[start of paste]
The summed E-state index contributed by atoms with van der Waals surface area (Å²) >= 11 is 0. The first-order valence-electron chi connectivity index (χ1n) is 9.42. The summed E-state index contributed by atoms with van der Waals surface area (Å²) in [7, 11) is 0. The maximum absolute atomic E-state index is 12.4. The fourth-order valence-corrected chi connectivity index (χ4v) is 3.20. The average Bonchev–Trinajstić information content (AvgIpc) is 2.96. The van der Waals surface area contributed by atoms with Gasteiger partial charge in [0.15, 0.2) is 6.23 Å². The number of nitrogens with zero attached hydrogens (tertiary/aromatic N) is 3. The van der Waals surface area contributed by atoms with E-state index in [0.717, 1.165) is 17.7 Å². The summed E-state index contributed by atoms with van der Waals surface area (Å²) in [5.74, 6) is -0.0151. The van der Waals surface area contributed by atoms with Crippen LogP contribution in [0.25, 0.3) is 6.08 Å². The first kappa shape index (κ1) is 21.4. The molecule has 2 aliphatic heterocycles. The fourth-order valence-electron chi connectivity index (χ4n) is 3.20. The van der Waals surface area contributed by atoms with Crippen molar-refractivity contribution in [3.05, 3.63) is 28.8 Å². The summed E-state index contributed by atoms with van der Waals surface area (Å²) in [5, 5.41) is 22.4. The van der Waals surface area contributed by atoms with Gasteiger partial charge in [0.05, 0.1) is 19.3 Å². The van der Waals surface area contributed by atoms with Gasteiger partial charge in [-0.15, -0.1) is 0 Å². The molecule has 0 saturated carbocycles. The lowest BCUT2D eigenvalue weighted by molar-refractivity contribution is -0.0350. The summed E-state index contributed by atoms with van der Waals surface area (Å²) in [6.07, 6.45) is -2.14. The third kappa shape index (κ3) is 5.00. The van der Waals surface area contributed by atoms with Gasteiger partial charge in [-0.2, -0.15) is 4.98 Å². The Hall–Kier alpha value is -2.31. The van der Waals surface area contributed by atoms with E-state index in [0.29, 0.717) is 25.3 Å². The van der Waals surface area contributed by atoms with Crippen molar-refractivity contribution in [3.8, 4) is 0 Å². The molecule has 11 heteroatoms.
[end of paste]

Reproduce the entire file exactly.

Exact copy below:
The summed E-state index contributed by atoms with van der Waals surface area (Å²) >= 11 is 0. The first-order valence-electron chi connectivity index (χ1n) is 9.42. The summed E-state index contributed by atoms with van der Waals surface area (Å²) in [7, 11) is 0. The maximum absolute atomic E-state index is 12.4. The fourth-order valence-corrected chi connectivity index (χ4v) is 3.20. The average Bonchev–Trinajstić information content (AvgIpc) is 2.96. The van der Waals surface area contributed by atoms with Gasteiger partial charge in [0.15, 0.2) is 6.23 Å². The number of nitrogens with zero attached hydrogens (tertiary/aromatic N) is 3. The van der Waals surface area contributed by atoms with E-state index in [0.717, 1.165) is 17.7 Å². The summed E-state index contributed by atoms with van der Waals surface area (Å²) in [5.74, 6) is -0.0151. The van der Waals surface area contributed by atoms with Crippen LogP contribution in [0.25, 0.3) is 6.08 Å². The first kappa shape index (κ1) is 21.4. The molecule has 2 aliphatic heterocycles. The fourth-order valence-electron chi connectivity index (χ4n) is 3.20. The van der Waals surface area contributed by atoms with Crippen molar-refractivity contribution in [3.05, 3.63) is 28.8 Å². The summed E-state index contributed by atoms with van der Waals surface area (Å²) in [5, 5.41) is 22.4. The van der Waals surface area contributed by atoms with Gasteiger partial charge in [0.05, 0.1) is 19.3 Å². The van der Waals surface area contributed by atoms with Gasteiger partial charge in [-0.15, -0.1) is 0 Å². The molecule has 0 saturated carbocycles. The lowest BCUT2D eigenvalue weighted by molar-refractivity contribution is -0.0350. The summed E-state index contributed by atoms with van der Waals surface area (Å²) in [6.07, 6.45) is -2.14. The third kappa shape index (κ3) is 5.00. The van der Waals surface area contributed by atoms with Gasteiger partial charge in [-0.2, -0.15) is 4.98 Å². The Hall–Kier alpha value is -2.31. The van der Waals surface area contributed by atoms with E-state index in [0.29, 0.717) is 25.3 Å². The van der Waals surface area contributed by atoms with Crippen molar-refractivity contribution in [3.8, 4) is 0 Å². The molecule has 11 heteroatoms.